RR: Read and watch films that aren’t from the U.S. Watch non-Western films—and I wouldn’t want that truncated to “Don’t watch Western films.” There’s a very specific narrative or use of the camera in Western films that’s way more tied to capitalism and commerce than in other countries. [It] also ties into our cultural beliefs.

DM: Right now you’re meeting a lot of people and doing interviews. What advice do you give about doing this kind of professional stuff?

RR: Think deeply about what you do, and also work intuitively from the heart. Then do a lot of writing and start researching and trying to understand exactly what’s happening in your film, so you’re not putting something out there that is unknown to you. Like I say: “We’re in the business of knowledge production.” When we take a photo, we’re putting literal knowledge into the world. We’re either reproducing social structures, critiquing, [or] translating. Be as conscious as possible, but don’t let that stop you from being whimsical and having fun.

DM:  When did you get to the point in your career that you felt like you knew your style and your voice?

RR: I knew I was doing what I wanted once I started taking photos, when I graduated from college in 2005. I took one photo class in undergrad and was like, “I really want to do this.” In the South, I was taking images from 2009 to 2012, and it actually took almost three years for me to [create] images that I thought had some sort of cultural value. Because the place is so burdened historically, and so mythological and romantic, the aesthetic is almost pre-determined by the way in which we’ve seen films and read books and seen postcards; so it took about three years to get to a place where I could see through the visual platitudes and use those in a constructive way to say something deeper. And that’s the exact time that I started the film.

DM: How did you recognize you were getting to that point?

RR: I think when the images were complicated, [but not] complicated in the way you see an image of poverty and it’s like, “Oh man, that image is deep because there is a rickety house,” or, “There’s cotton.” Those are markers for very specific things we already know about. There’s more ambiguity to the image; it starts to force a different way of interacting with symbols, which encourages investigation. And so it was very much about knowing, and about experimenting with the image … trying to push oneself to be a little bit more critical or active.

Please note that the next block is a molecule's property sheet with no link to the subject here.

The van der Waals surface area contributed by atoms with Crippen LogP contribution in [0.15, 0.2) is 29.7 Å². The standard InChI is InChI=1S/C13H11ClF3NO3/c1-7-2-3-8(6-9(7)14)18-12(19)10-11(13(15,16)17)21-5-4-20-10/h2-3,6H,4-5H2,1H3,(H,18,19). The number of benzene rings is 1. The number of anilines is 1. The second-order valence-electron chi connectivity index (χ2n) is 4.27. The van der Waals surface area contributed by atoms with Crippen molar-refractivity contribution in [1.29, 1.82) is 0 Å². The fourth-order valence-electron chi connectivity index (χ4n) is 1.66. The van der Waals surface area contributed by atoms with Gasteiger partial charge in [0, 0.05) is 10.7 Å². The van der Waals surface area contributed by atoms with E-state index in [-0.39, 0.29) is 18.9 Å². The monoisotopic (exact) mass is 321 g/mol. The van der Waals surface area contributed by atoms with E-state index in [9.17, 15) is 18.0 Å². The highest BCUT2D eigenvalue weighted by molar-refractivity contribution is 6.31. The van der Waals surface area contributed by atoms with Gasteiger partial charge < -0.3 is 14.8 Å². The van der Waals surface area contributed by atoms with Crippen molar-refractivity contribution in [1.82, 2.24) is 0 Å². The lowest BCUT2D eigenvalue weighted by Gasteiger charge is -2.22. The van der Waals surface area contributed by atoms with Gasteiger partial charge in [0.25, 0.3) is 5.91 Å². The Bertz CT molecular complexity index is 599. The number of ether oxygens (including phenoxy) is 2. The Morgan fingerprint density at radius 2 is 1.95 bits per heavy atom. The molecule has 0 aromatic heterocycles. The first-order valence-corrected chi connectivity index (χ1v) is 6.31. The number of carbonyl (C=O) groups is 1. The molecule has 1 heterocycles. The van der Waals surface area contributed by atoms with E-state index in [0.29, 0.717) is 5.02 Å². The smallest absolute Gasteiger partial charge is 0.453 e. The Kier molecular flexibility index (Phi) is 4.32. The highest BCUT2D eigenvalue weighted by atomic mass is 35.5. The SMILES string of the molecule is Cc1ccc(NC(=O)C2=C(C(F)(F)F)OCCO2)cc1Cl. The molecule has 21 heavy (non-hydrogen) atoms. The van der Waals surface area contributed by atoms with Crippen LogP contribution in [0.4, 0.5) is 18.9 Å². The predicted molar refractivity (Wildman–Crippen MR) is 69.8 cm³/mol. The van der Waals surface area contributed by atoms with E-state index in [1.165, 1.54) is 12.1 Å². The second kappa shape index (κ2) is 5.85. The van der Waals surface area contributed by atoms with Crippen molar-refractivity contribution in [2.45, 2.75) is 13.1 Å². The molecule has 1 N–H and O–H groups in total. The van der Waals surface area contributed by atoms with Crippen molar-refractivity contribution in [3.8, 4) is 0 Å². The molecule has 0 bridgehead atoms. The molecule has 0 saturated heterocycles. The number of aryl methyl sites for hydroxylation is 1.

DM: Do you have any idea what your next project is going to be?

RR: I have some text-based pieces, some sculptures, [and] some photo projects I’m already pursuing—I’m not going to share any details of course. I’m incredibly dedicated to working specifically in Hale County and in Greensboro, Alabama. I have a place there; I’m there right now.

DM: How different do you think the film would have been if it had been [set] in, say, South Carolina or Georgia?

RR: Incredibly different. Visually, audibly, and textually, one of the most interesting things to me [are] the consequences of an idea and the consequences of a moment in life. Everything is contingent: You miss someone, and it can change your life. All they did was walk by you, but, you know, depending where you are in life that could be a wildly influential moment. And so the film would be nothing like what it is, because all of my interactions and all of my conversations and all of my perceptions would have been different.

Ross’s film was recently acquired by Cinema Guild and is set for a 2018 theatrical release, according to deadline.com. Be on the lookout for this poetic documentary at a theater or film festival near you!


Tagged: documentary, Hale County, interview, RaMell Ross